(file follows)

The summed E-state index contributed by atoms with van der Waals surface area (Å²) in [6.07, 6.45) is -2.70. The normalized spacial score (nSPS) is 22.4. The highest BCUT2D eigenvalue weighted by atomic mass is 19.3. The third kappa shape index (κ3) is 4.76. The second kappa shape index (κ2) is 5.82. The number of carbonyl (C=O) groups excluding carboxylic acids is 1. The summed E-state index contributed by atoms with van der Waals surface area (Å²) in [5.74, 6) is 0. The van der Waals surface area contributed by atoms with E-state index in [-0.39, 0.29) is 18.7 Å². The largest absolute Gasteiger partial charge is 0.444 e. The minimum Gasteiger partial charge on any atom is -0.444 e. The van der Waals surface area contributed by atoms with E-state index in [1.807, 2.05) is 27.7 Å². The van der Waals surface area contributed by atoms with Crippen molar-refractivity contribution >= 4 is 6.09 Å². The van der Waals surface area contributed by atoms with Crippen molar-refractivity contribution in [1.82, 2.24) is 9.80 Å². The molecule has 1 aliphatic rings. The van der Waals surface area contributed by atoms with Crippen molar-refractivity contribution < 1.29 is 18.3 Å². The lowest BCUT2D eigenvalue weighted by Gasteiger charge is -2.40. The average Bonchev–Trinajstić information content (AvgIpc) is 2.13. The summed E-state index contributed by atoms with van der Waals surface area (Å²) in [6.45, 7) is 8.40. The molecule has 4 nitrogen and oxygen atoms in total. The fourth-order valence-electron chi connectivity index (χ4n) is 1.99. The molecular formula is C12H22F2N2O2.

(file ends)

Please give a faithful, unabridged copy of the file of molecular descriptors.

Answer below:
The summed E-state index contributed by atoms with van der Waals surface area (Å²) in [6.07, 6.45) is -2.70. The normalized spacial score (nSPS) is 22.4. The highest BCUT2D eigenvalue weighted by atomic mass is 19.3. The third kappa shape index (κ3) is 4.76. The second kappa shape index (κ2) is 5.82. The number of carbonyl (C=O) groups excluding carboxylic acids is 1. The summed E-state index contributed by atoms with van der Waals surface area (Å²) in [5.74, 6) is 0. The van der Waals surface area contributed by atoms with E-state index in [-0.39, 0.29) is 18.7 Å². The largest absolute Gasteiger partial charge is 0.444 e. The minimum Gasteiger partial charge on any atom is -0.444 e. The van der Waals surface area contributed by atoms with E-state index in [1.807, 2.05) is 27.7 Å². The van der Waals surface area contributed by atoms with Crippen molar-refractivity contribution >= 4 is 6.09 Å². The van der Waals surface area contributed by atoms with Crippen molar-refractivity contribution in [1.82, 2.24) is 9.80 Å². The molecule has 1 aliphatic rings. The van der Waals surface area contributed by atoms with Crippen molar-refractivity contribution < 1.29 is 18.3 Å². The lowest BCUT2D eigenvalue weighted by Gasteiger charge is -2.40. The average Bonchev–Trinajstić information content (AvgIpc) is 2.13. The summed E-state index contributed by atoms with van der Waals surface area (Å²) in [6.45, 7) is 8.40. The molecule has 4 nitrogen and oxygen atoms in total. The fourth-order valence-electron chi connectivity index (χ4n) is 1.99. The molecular formula is C12H22F2N2O2.